“The industry may need five years to recover,” says General Motors Vice Chairman Bob Lutz, giving his first hint as to why he suddenly decided to retire, last month, after a nearly half-century in the auto industry. “I did the math,” says the 77-year-old executive, “and decided 82 was a little old to be dealing with these problems.
Lutz’s upcoming departure – he leaves his post as “car czar” the end of this month, though the septuagenarian continues in a consultant’s role through the rest of the year – leaves a number of questions about GM’s future. He has been the company’s most active and visible proponent for the development of world-class product. Whether his successor, powertrain chief Tom Stephens, can and will remain such a vociferous auto activist remains to be seen.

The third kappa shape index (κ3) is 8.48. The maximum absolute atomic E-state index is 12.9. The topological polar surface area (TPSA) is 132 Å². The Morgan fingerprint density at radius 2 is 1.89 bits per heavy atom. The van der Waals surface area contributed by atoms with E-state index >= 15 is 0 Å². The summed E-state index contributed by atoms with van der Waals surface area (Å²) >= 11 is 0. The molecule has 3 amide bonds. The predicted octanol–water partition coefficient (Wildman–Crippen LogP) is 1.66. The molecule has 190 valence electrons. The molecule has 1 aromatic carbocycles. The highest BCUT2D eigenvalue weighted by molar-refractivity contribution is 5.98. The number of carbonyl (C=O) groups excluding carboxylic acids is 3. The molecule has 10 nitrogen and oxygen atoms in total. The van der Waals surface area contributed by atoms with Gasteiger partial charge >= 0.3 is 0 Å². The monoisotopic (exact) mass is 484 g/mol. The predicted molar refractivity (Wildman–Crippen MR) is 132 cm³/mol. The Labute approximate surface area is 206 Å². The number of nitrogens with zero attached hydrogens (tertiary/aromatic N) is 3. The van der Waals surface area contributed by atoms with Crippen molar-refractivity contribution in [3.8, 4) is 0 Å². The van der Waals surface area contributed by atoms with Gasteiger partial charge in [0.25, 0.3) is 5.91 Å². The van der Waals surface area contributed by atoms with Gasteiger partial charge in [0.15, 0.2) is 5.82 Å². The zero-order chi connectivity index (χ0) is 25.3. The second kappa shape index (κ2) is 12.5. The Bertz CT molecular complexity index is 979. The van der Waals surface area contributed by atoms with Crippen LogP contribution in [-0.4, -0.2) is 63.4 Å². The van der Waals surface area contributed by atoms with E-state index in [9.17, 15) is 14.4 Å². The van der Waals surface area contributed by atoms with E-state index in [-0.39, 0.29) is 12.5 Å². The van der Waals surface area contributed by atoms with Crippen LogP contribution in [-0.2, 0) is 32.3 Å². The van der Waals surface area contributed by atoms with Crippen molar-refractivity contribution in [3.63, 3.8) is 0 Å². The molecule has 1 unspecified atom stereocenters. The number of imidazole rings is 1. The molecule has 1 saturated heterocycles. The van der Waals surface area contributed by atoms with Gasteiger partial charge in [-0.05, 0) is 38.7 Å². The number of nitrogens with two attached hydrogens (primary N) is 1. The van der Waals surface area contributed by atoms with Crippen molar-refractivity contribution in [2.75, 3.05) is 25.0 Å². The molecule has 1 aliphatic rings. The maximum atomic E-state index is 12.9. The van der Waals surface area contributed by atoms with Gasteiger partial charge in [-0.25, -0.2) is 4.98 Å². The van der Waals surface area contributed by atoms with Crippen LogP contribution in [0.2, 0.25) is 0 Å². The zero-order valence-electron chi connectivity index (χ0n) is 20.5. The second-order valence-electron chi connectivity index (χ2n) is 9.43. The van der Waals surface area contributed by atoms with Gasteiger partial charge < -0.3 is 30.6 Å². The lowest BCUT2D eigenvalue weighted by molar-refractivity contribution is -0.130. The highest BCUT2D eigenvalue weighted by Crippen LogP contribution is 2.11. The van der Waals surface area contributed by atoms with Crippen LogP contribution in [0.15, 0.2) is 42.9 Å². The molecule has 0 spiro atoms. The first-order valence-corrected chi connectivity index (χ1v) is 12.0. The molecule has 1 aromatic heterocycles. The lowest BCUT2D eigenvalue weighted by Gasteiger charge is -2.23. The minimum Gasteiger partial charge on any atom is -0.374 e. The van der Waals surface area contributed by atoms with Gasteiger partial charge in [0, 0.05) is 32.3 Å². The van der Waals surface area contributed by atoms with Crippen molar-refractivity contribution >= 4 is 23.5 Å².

Lutz put in a brief appearance, this week, at the Geneva Motor Show, which he recalled was the first show he attended as a car-crazy youngster. While he used this trip to check out the competition’s offerings, the silver-haired former Marine pilot also watched the unveiling of the Opel Ampera, the latest spinoff of the Chevrolet Volt.